Carla C. Keirns
Carla C. Keirns is Assistant Professor of Preventive Medicine, Medicine and History at Stony Brook University, Stony Brook, New York. At the intersection of health and society, her work explores ways in which changing medical ideas overlap with cultural and economic trends in work, leisure, family structure and architecture. Her forthcoming book Measured Breath: A Short History of Asthma (Johns Hopkins University Press) explores the history of asthma through changes in medical theory, medical practice and epidemiology over the past two centuries.

Linda Pollak
Linda Pollak is an architect, landscape architect and founding partner of Marpillero Pollak Architects, New York City. A member of the Harvard Graduate School of Design faculty from 1992 to 2004, Linda has dedicated herself to full-time practice in New York City since 2004, participating in civic initiatives including Fit-City and Active Design Guidelines. She is co-author of Inside Outside: Between Architecture and Landscape (Rockport Publishers, 1999).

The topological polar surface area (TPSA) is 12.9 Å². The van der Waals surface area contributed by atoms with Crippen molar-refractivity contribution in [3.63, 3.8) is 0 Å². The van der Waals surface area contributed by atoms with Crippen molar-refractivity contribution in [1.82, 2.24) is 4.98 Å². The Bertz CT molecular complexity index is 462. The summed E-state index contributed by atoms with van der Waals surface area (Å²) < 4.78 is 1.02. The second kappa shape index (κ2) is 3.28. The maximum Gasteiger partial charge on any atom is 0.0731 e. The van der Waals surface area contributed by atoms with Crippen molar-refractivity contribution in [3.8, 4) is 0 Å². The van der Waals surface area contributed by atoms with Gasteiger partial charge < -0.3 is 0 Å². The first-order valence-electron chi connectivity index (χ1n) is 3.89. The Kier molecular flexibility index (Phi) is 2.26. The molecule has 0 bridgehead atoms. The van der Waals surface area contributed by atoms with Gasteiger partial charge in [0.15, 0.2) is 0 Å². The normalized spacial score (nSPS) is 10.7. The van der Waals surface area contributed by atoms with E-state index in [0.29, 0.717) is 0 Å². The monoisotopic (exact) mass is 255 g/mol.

Hilary Sample
Hilary Sample is an architect and founding principal of MOS Architects, New York City, writer, and Associate Professor at Columbia University Graduate School

of Architecture, Planning and Preservation. Her current research projects include Maintenance Architecture and Sick City: A Global Investigation into Urbanism, Infrastructure and Disease. In 2007, she was a Visiting Scholar at the CCA.

Sarah Schrank
Sarah Schrank is Associate Professor of History at California State University, Long Beach. Her forthcoming book Naked City: Natural Living and the American Cult of the Body examines the cultural construction of the “natural” body in urban environments, interrogating twentieth-century America as an experimental site for body practices such as nudism, desert dwelling, physical culture and alternative health pursuits. She is author of Art and the City: Civic Imagination and Cultural Authority in Los Angeles (University of Pennsylvania Press, 2009) as well as numerous articles on urban culture and the politics of modernism.

Deane Simpson
Deane Simpson is an architect and urbanist. He teaches at Copenhagen’s Royal Danish Academy School of Architecture and Bergen School of Architecture (BAS).

His research addresses contemporary urban and architectural phenomena, with a focus on urban transformations at the intersection of demographic change and processes of modernization, globalization and neo-liberalism. His doctoral dissertation at ETH Zürich (Swiss Federal Institute of Technology) was entitled Third